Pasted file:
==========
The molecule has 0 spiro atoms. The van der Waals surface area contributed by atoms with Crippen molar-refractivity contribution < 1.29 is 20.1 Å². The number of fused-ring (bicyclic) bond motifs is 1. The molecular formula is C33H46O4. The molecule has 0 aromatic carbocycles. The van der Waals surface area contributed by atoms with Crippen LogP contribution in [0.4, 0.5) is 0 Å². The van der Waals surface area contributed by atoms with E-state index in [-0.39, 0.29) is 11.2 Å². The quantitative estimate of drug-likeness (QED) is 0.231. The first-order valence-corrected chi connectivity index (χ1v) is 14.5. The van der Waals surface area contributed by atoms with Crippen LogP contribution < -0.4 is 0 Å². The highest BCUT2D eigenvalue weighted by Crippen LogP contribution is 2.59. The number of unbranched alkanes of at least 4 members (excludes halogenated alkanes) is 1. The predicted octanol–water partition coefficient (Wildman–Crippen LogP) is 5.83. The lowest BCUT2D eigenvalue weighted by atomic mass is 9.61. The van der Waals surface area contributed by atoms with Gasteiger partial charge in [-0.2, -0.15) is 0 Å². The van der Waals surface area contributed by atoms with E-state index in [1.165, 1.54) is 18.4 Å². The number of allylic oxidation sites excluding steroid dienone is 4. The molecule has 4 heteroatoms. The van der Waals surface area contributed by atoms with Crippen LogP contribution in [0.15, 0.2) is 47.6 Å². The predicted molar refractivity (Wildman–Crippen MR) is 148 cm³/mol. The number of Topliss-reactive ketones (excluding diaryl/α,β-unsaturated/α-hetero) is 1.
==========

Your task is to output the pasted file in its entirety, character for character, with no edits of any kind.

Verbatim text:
The molecule has 0 spiro atoms. The van der Waals surface area contributed by atoms with Crippen molar-refractivity contribution < 1.29 is 20.1 Å². The number of fused-ring (bicyclic) bond motifs is 1. The molecular formula is C33H46O4. The molecule has 0 aromatic carbocycles. The van der Waals surface area contributed by atoms with Crippen LogP contribution in [0.4, 0.5) is 0 Å². The van der Waals surface area contributed by atoms with E-state index in [-0.39, 0.29) is 11.2 Å². The quantitative estimate of drug-likeness (QED) is 0.231. The first-order valence-corrected chi connectivity index (χ1v) is 14.5. The van der Waals surface area contributed by atoms with Crippen LogP contribution < -0.4 is 0 Å². The highest BCUT2D eigenvalue weighted by Crippen LogP contribution is 2.59. The number of unbranched alkanes of at least 4 members (excludes halogenated alkanes) is 1. The predicted octanol–water partition coefficient (Wildman–Crippen LogP) is 5.83. The lowest BCUT2D eigenvalue weighted by atomic mass is 9.61. The van der Waals surface area contributed by atoms with Gasteiger partial charge in [-0.2, -0.15) is 0 Å². The van der Waals surface area contributed by atoms with E-state index in [1.165, 1.54) is 18.4 Å². The number of allylic oxidation sites excluding steroid dienone is 4. The molecule has 4 heteroatoms. The van der Waals surface area contributed by atoms with Crippen LogP contribution in [0.15, 0.2) is 47.6 Å². The predicted molar refractivity (Wildman–Crippen MR) is 148 cm³/mol. The number of Topliss-reactive ketones (excluding diaryl/α,β-unsaturated/α-hetero) is 1.